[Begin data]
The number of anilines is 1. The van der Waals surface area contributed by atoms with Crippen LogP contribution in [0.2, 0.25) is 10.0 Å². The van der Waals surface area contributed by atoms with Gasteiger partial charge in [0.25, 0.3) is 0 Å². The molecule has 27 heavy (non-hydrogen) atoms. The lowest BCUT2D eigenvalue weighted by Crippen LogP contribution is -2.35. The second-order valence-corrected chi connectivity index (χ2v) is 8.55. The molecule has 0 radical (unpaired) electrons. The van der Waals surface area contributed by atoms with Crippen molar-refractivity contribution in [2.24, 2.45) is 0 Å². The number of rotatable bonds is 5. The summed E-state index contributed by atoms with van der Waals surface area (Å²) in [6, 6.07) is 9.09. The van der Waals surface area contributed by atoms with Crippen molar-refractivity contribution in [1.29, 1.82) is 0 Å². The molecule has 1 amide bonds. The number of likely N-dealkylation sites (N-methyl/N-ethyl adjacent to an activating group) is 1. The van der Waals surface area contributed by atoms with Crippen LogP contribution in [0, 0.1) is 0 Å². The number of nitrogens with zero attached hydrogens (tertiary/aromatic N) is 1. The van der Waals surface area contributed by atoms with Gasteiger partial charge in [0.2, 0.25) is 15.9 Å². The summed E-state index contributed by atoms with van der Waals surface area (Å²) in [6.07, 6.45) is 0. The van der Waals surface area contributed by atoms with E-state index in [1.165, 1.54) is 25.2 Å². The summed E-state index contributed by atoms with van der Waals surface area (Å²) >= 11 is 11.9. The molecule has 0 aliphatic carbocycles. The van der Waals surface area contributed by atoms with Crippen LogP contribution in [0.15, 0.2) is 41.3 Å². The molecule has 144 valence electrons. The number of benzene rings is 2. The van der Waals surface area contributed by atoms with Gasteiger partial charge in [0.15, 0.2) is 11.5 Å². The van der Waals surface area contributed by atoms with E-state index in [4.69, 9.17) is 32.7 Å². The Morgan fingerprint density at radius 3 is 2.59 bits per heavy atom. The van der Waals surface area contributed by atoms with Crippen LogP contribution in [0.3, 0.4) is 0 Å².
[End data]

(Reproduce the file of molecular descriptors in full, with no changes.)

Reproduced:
The number of anilines is 1. The van der Waals surface area contributed by atoms with Crippen LogP contribution in [0.2, 0.25) is 10.0 Å². The van der Waals surface area contributed by atoms with Gasteiger partial charge in [0.25, 0.3) is 0 Å². The molecule has 27 heavy (non-hydrogen) atoms. The lowest BCUT2D eigenvalue weighted by Crippen LogP contribution is -2.35. The second-order valence-corrected chi connectivity index (χ2v) is 8.55. The molecule has 0 radical (unpaired) electrons. The van der Waals surface area contributed by atoms with Crippen molar-refractivity contribution in [2.24, 2.45) is 0 Å². The number of rotatable bonds is 5. The summed E-state index contributed by atoms with van der Waals surface area (Å²) in [6, 6.07) is 9.09. The van der Waals surface area contributed by atoms with Crippen molar-refractivity contribution in [1.29, 1.82) is 0 Å². The molecule has 1 amide bonds. The number of likely N-dealkylation sites (N-methyl/N-ethyl adjacent to an activating group) is 1. The van der Waals surface area contributed by atoms with Crippen LogP contribution in [0, 0.1) is 0 Å². The number of nitrogens with zero attached hydrogens (tertiary/aromatic N) is 1. The van der Waals surface area contributed by atoms with Gasteiger partial charge in [0.2, 0.25) is 15.9 Å². The summed E-state index contributed by atoms with van der Waals surface area (Å²) in [6.07, 6.45) is 0. The van der Waals surface area contributed by atoms with E-state index in [1.165, 1.54) is 25.2 Å². The summed E-state index contributed by atoms with van der Waals surface area (Å²) >= 11 is 11.9. The molecule has 0 aliphatic carbocycles. The van der Waals surface area contributed by atoms with Crippen LogP contribution in [0.15, 0.2) is 41.3 Å². The molecule has 144 valence electrons. The number of benzene rings is 2. The van der Waals surface area contributed by atoms with Gasteiger partial charge in [0.15, 0.2) is 11.5 Å². The van der Waals surface area contributed by atoms with E-state index in [4.69, 9.17) is 32.7 Å². The Morgan fingerprint density at radius 3 is 2.59 bits per heavy atom. The van der Waals surface area contributed by atoms with Crippen LogP contribution in [0.3, 0.4) is 0 Å².